The overwhelming majority of children will end up using hand brakes over coaster brakes for one reason or another.
So with that in mind, how do I teach my kid how to use bike hand brakes? There's no real right or wrong way to go about this. In fact, we've laid out seven different options that combine braking technique with specific kid's bike features.
Balance bike hand brakes
By now, through our busy parent's guide to kids' bikes you've probably heard of the whole balance bike phenomenon. Balance bikes are pedal-less cycles that serve as an alternative to training wheels. The idea is that toddlers just starting out can learn balance first, and then once they get their first pedal bike they're good to go without the trainers. Well, in most cases no pedals means no brakes… at least coaster-style foot brakes. Some models now come with hand brakes to shorten that learning curve as well since the little ones can practice braking while still having their feet to help as they get used to the levers.
Walk the bike first
Whether or not your kids start out on a balance bike or a training-wheel bike, it's a good idea to have them practice braking while walking it before riding. This is a great way for them to figure out the right pressure to apply before they're completely off the ground. Otherwise, they're more susceptible to falls from unnecessary high-pressure squeezes.
Brake with both hands or just the right
Make sure you teach your child to use either both brakes at once or the right-hand brake only, otherwise there is a risk of going over the handlebars. This is because a left-hand solo squeeze locks the front wheel without slowing the rest of the bike, meaning an endo is possible. If you're having a hard time with this, talk to your local bike shop about loosening the front brake slightly to reduce this risk until your child forms the right braking habit.
Right brake only
One way to make absolutely sure your kid avoids hurting themselves from user error is to buy a bike that comes with only a right-hand brake. For instance, Guardian's bikes use the brand's award-winning SureStop system featuring a single lever. When engaged, it activates both the front and rear brakes at the same time. With only one choice, there's no opportunity for them to make the wrong one.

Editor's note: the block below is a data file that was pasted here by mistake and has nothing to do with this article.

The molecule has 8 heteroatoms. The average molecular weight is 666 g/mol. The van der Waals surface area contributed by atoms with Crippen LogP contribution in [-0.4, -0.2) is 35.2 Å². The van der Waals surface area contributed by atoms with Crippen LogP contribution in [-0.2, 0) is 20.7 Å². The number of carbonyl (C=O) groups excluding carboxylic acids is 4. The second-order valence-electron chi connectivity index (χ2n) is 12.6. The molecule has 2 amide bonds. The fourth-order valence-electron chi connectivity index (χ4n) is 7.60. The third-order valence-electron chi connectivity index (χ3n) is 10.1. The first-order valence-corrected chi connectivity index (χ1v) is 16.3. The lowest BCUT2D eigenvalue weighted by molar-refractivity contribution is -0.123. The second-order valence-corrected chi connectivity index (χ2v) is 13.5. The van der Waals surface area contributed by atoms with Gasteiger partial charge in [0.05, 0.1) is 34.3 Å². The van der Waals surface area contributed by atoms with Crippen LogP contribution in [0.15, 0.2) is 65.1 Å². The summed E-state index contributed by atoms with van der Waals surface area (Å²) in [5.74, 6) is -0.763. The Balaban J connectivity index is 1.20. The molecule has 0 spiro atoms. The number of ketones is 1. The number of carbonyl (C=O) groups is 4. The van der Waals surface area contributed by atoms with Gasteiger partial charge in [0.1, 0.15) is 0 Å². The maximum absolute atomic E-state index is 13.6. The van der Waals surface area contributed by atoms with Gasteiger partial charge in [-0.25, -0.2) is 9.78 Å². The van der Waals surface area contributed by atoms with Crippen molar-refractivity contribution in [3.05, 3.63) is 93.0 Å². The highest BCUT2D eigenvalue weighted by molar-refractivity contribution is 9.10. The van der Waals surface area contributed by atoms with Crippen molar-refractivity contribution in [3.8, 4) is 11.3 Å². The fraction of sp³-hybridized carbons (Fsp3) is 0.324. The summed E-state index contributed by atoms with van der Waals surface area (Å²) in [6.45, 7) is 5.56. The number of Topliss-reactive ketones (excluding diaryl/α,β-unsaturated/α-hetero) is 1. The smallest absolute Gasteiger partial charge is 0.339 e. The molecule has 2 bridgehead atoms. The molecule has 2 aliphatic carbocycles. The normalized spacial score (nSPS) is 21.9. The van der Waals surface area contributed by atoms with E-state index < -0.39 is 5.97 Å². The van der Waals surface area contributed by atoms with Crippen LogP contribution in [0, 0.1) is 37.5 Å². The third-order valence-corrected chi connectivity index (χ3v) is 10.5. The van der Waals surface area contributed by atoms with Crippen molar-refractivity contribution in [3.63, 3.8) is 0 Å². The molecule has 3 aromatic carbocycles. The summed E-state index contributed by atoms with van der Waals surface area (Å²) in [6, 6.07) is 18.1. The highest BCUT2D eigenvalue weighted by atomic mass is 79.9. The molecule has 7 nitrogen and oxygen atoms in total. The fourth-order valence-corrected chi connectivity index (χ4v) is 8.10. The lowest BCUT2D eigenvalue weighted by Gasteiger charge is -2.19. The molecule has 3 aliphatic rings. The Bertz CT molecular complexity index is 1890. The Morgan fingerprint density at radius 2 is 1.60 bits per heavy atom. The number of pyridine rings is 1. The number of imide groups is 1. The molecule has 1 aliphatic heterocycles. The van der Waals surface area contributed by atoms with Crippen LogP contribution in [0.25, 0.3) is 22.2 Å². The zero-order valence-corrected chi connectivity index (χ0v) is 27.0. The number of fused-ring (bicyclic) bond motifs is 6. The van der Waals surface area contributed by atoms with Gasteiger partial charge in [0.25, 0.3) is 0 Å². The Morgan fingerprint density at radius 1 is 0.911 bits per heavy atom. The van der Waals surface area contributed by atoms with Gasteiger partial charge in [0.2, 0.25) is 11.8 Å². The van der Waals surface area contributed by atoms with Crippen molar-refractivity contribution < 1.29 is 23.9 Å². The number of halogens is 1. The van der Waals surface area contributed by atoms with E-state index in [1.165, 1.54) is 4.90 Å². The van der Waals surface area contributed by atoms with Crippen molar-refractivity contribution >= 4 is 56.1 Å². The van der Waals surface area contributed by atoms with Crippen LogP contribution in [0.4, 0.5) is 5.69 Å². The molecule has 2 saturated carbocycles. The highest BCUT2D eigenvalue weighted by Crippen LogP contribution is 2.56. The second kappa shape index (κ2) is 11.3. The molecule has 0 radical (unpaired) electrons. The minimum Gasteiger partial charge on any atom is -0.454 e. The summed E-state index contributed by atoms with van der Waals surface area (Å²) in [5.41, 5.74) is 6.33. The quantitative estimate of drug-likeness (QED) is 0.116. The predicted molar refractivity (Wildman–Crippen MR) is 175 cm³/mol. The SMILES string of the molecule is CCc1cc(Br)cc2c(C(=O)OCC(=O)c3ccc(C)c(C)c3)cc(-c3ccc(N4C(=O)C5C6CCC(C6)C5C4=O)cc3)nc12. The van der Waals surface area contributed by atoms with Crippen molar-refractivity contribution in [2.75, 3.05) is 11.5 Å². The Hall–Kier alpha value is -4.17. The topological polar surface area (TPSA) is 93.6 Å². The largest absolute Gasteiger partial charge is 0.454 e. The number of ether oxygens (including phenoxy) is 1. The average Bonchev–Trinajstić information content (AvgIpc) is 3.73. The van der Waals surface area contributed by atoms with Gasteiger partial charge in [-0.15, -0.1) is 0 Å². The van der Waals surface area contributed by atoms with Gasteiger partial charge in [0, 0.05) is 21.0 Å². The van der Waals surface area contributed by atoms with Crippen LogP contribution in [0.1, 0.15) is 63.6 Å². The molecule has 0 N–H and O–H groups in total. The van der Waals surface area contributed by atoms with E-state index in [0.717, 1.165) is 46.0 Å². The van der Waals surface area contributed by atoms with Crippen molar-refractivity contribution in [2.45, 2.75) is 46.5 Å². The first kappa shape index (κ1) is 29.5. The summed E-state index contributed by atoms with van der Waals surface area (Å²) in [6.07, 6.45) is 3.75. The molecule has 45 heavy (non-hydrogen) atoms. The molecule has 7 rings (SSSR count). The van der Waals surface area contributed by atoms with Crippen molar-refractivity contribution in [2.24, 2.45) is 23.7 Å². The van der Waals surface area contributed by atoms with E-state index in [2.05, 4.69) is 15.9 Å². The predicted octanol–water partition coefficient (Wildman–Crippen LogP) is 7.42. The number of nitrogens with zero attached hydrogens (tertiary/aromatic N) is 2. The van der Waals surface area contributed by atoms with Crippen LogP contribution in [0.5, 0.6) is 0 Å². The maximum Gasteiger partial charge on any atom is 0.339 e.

Brake modification – Dual control brake levers
A DIY alternative to the out-of-the-box SureStop-like system is dual control brake levers. When engaged, these activate both the front and rear brakes at the same time with only one hand, just like built-in single-brake models. Then, once your kids show they're ready for the next step, just take it off, return the brakes to the original settings, and let them have at it.
Brake modification – Visual aids
Sometimes all it takes is a little visual aid. WOOM offers a color-coded braking system for some of its smaller models. The green right-hand brake corresponds to the green rear-wheel brake pad. No WOOM? No problem! Just be resourceful—colored tape, rubber bands, or some other clever little device on the right side accomplishes the same thing.
Coaster plus hand hybrid brakes
Several bike brands are producing kids' bikes that have both hand brakes and coaster brakes. This can smooth the transition if your child keeps defaulting to back-pedaling at the stop sign. In fact, until bikes reach a large enough size, the Consumer Product Safety Commission requires that they come with foot brakes. Since this only applies to manufacturers when they build them, some brands have started to ship freewheel conversion kits that let you remove the coasters when the timing's right. Nice way to get a little more mileage out of the machine before it's time to kick it to the curb.
We hope this list helps you teach your kid to use their hand brakes safely. It shouldn't take long to find the right bike or best style to use when it comes your kids. Remember, even though braking is only one step in learning how to ride a bike, it's arguably the most important. So, take your time, tell them to take theirs, and enjoy watching them get a handle on braking!